Kierkegaard says that:
According to the secular or purely human point of view many different kinds of love are discernible ... With Christianity the opposite is the case. It recognizes only one kind of love, spiritual love ...
In her article, Krishek notes that for Kierkegaard,
The deepest layer and the ultimate origin of all love is God's love, which obviously transcends us but is also ... within us. Kierkegaard says little about the metaphysical character of this interesting aspect of love ... but it is clear that he takes love to be a fundamental entity (as it were): not a mere feeling ...
"There is a place in a person's
; from this place flows the life of love" ... I suggest that we take ... the love "within us" [to be] first and foremost an elemental "power" (i.e., something essential to our human nature that drives us to act) ... Kierkegaard does not wish to elaborate on this power, on this hidden mystery. He says specifically: "in this little work we are continually dealing only with the works of love, and therefore not with God's love but with human love". Thus, while the first layer of love is God's love, which in its abiding power within us constitutes the second layer of love ... the third layer is the human
works of love
... the way in which love becomes manifested in the world. Each work enacts love and gives it shape: the hidden, primordial 'power of love' is actualized through the work of love.
Krishek also notes that Kierkegaard ends up using "'love' and 'works of love' synonymously (and therefore interchangeably)" 13 (as in the statement above when he insists on "dealing only with the works of love ... not with God's love but with human love"). He does this despite the distinctions he presents between the innate human love and the human works of love.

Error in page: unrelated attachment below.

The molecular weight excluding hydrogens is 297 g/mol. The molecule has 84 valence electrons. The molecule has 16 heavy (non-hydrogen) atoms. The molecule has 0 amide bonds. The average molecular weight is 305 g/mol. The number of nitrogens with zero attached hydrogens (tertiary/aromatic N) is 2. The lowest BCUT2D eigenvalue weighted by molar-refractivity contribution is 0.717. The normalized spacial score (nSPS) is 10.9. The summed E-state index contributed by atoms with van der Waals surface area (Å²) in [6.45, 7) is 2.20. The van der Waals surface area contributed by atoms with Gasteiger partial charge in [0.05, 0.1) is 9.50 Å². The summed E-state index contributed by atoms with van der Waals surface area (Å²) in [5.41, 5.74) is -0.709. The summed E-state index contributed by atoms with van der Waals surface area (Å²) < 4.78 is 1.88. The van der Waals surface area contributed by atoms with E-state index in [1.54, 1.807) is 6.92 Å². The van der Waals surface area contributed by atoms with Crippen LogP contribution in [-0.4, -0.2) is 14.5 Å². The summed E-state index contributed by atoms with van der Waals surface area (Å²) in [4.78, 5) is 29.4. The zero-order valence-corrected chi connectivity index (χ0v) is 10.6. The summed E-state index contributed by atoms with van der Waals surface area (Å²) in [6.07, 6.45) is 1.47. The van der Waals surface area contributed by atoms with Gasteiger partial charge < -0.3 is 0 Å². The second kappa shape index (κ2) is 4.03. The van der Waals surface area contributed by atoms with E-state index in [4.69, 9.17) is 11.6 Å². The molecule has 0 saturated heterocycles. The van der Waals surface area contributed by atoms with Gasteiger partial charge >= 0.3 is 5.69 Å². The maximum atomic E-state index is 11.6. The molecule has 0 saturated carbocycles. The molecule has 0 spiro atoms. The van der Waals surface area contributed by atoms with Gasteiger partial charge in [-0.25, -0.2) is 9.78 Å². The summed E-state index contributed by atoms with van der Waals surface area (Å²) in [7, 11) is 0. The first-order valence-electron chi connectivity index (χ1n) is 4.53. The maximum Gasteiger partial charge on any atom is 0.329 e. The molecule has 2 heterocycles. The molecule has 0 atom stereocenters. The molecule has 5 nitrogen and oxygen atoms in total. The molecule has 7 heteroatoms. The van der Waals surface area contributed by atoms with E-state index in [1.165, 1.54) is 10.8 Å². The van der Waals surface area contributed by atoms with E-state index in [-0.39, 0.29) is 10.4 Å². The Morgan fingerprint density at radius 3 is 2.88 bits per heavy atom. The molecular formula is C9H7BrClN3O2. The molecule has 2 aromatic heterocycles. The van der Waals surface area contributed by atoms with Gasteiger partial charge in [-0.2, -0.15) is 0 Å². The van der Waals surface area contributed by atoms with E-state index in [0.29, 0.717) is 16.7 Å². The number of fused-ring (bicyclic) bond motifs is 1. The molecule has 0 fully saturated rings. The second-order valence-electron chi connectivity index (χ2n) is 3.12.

If it is possible for love to be a core philosophical issue, as distinguished from an exclusively religious or philosophy of religion issue, it is precisely the works of love, the manner in which love is to be best made manifest in the world which should be the philosophical concern.
Can this be accomplished? This is what I hope to investigate in forthcoming blog entries.
1 Sharon Krishek, "The Enactment of Love by Faith: On Kierkegaard's Distinction Between Love and its Works", Faith and Philosophy, Vol. 27, No. 1, January 2010, pp. 3-21.
2 Soren Kierkegaard, Works of Love, trans. Howard and Edna Hong (New York: Harper & Row, 1962), p. 12.
3 see http://plato.stanford.edu/entries/plato-friendship/
4 see http://plato.stanford.edu/entries/abrabanel/#Lov
5 see http://www.radicalacademy.com/adiphiljewish3.htm#crescas
6 see http://www.radicalacademy.com/adiphiljewish3.htm#Abravanel
7 see http://plato.stanford.edu/entries/abrabanel/#RecHisInf
8 see http://en.wikipedia.org/wiki/Jean-Luc_Marion#The_Intentionality_of_Love
9 Kierkegaard, p. 58.
10 Ibid., p. 64.
11 Ibid., p. 144.
12 Krishek, pp. 5-6.
13 Ibid., p. 4.